RE-OPENING OF YORK CATHEDRAL.-Shortly after six o'clock on Sunday morning, the 6th ult., the bells commenced a peal, which was continued without cessation till nearly eight o'clock. So early as nine o'clock, numbers had congregated about the doors of the cathedral, and the throng continued to augment until the hour of their being opened, ten o'clock. At half-past ten o'clock, divine service was commenced by the Rev. James Richardson. The Litany was read by the Rev. W. Richardson, and the Coinmunion Service by the Rev. C. Hawkins, Canon Residentiary, and the Ven. and Rev. Archdeacons Harcourt and Markham. The Very Rev. the Dean, preached an eloquent and impressive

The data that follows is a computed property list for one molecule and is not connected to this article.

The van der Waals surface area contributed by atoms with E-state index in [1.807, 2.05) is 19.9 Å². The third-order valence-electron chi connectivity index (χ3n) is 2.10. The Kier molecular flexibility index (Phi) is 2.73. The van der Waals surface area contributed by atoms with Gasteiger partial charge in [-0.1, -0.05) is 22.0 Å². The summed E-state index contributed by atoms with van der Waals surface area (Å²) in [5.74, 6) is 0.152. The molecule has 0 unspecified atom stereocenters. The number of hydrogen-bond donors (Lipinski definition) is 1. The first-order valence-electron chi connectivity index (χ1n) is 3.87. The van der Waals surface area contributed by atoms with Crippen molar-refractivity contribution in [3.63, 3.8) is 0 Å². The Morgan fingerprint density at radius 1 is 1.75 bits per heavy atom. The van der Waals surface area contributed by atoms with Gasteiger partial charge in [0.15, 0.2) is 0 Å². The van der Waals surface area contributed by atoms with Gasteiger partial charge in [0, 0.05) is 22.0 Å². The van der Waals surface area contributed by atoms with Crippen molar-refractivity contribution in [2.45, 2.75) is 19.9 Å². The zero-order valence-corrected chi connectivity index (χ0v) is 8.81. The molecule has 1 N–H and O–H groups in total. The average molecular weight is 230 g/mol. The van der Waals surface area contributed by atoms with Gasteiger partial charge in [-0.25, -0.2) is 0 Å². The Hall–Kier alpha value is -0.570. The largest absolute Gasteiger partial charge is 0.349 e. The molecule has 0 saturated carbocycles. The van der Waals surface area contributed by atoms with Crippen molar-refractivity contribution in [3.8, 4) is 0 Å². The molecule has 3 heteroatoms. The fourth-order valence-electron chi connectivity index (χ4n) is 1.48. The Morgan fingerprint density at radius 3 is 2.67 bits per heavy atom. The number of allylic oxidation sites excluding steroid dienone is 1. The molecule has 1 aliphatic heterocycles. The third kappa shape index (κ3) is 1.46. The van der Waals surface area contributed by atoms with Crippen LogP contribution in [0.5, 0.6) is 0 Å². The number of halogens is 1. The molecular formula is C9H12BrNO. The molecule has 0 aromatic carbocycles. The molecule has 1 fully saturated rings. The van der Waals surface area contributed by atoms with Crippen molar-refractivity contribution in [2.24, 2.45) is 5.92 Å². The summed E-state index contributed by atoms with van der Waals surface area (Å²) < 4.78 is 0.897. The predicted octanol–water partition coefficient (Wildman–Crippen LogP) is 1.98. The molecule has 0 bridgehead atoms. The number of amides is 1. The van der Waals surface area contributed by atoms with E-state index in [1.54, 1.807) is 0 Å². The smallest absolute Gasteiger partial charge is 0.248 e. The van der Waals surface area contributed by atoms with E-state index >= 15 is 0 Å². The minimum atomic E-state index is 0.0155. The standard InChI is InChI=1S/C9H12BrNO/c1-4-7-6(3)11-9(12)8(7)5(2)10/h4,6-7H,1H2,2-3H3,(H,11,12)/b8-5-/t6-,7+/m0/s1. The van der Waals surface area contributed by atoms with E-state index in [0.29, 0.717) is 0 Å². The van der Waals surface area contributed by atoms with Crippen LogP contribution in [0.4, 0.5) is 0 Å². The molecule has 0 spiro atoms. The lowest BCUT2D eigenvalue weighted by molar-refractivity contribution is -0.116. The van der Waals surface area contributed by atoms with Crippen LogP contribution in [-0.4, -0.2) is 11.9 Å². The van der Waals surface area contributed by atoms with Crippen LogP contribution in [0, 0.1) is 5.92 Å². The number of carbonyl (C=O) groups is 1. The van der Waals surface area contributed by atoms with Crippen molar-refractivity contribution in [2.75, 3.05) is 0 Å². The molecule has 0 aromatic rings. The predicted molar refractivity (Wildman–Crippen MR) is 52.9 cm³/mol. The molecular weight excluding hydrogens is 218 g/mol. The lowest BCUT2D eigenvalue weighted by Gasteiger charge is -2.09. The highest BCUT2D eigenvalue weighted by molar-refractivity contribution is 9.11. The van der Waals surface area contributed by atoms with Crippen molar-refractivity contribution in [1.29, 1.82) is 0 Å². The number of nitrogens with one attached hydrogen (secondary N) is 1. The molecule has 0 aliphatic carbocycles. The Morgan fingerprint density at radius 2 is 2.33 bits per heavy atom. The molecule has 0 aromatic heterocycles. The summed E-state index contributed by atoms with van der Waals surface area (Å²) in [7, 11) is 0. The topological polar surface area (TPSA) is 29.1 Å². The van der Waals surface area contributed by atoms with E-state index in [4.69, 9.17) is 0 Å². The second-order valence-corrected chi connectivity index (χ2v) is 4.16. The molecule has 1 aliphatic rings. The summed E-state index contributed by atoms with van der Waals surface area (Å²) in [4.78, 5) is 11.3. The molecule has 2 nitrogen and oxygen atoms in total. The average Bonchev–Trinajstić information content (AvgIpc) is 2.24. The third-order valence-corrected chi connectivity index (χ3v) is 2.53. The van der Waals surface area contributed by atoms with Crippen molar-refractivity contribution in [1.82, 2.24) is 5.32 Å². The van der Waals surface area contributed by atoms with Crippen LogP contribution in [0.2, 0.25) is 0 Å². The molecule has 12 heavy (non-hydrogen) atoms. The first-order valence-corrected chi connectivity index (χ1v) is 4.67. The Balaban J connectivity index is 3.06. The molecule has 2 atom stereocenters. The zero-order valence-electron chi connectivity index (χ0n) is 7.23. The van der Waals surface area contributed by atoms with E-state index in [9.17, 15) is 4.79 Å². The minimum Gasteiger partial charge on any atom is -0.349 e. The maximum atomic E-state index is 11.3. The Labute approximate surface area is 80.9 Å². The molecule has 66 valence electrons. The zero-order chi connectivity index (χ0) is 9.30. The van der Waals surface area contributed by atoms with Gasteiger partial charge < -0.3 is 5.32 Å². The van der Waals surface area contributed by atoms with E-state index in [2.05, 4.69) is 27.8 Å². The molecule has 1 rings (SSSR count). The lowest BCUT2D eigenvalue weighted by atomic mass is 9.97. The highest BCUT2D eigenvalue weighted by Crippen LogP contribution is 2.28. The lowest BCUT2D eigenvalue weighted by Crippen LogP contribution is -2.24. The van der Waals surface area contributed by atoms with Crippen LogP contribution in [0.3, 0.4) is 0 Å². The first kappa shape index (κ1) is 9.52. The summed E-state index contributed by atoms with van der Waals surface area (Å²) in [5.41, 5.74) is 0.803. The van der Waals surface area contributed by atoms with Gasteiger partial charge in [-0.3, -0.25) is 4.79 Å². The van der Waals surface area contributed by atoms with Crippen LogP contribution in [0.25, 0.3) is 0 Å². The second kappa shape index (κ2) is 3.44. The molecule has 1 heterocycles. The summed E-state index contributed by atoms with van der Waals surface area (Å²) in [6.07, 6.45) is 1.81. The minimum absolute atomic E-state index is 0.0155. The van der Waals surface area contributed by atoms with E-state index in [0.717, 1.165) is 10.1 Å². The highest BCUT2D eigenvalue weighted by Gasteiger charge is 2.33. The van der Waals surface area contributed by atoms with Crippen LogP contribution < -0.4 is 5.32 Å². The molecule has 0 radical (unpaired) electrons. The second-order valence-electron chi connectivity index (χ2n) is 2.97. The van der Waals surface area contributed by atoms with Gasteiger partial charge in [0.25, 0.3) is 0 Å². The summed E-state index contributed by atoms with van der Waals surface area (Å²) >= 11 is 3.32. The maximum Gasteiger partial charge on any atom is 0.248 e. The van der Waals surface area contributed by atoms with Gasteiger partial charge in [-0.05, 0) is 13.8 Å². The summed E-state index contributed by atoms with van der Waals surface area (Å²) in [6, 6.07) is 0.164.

LADYE CHAPEL.—Tuesday, the 1st. ult. a general meeting of the committee for pro. moting the restoration of the Ladye Chapel, attended by numerous scientific gentlemen, was held at the Nag's head, Borough, to consider Mr. Gwili's gratuitous offer to superintend the restoration of the same. After some discussion, it was unanimously resolved that the offer of the above-named gentleman should be accepted, with a perfect understanding by all the parties, that the expense of repair should not exceed 25001. The further consideration of the subject was adjourned to the eighth, when the drawings, plans, &c., were to be submitted for approval, previous to the ultimate decision, which was to guide the committee in their views of establishing this venerable edifice in its pristine beauty. A model was exhibited to the meeting, which gave a pleasing idea of what the Chapel will be in a renovated state.